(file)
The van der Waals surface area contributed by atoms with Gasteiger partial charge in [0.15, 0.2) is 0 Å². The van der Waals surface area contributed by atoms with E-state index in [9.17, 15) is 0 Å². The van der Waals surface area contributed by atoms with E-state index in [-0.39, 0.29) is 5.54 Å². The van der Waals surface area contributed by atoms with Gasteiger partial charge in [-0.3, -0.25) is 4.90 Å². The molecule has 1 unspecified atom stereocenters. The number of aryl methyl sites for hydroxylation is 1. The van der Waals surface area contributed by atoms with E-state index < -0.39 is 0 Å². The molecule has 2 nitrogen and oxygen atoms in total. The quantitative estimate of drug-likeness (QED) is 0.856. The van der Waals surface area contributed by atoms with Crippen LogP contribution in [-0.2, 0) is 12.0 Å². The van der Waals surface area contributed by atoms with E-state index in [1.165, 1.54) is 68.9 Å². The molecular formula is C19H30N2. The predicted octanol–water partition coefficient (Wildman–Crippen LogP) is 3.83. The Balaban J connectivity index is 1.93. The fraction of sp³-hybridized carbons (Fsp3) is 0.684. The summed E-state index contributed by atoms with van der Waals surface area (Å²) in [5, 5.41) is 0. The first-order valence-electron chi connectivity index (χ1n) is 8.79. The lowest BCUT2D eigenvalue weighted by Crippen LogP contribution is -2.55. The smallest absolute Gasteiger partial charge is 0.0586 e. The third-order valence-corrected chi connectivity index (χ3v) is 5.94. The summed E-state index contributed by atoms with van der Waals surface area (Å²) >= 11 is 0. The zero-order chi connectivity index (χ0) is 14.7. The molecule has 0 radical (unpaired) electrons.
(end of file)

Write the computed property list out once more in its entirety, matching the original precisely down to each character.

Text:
The van der Waals surface area contributed by atoms with Gasteiger partial charge in [0.15, 0.2) is 0 Å². The van der Waals surface area contributed by atoms with E-state index in [9.17, 15) is 0 Å². The van der Waals surface area contributed by atoms with E-state index in [-0.39, 0.29) is 5.54 Å². The van der Waals surface area contributed by atoms with Gasteiger partial charge in [-0.3, -0.25) is 4.90 Å². The molecule has 1 unspecified atom stereocenters. The number of aryl methyl sites for hydroxylation is 1. The van der Waals surface area contributed by atoms with E-state index < -0.39 is 0 Å². The molecule has 2 nitrogen and oxygen atoms in total. The quantitative estimate of drug-likeness (QED) is 0.856. The van der Waals surface area contributed by atoms with Crippen LogP contribution in [-0.2, 0) is 12.0 Å². The van der Waals surface area contributed by atoms with E-state index in [1.165, 1.54) is 68.9 Å². The molecular formula is C19H30N2. The predicted octanol–water partition coefficient (Wildman–Crippen LogP) is 3.83. The Balaban J connectivity index is 1.93. The fraction of sp³-hybridized carbons (Fsp3) is 0.684. The summed E-state index contributed by atoms with van der Waals surface area (Å²) in [5, 5.41) is 0. The first-order valence-electron chi connectivity index (χ1n) is 8.79. The lowest BCUT2D eigenvalue weighted by Crippen LogP contribution is -2.55. The smallest absolute Gasteiger partial charge is 0.0586 e. The third-order valence-corrected chi connectivity index (χ3v) is 5.94. The summed E-state index contributed by atoms with van der Waals surface area (Å²) >= 11 is 0. The zero-order chi connectivity index (χ0) is 14.7. The molecule has 0 radical (unpaired) electrons.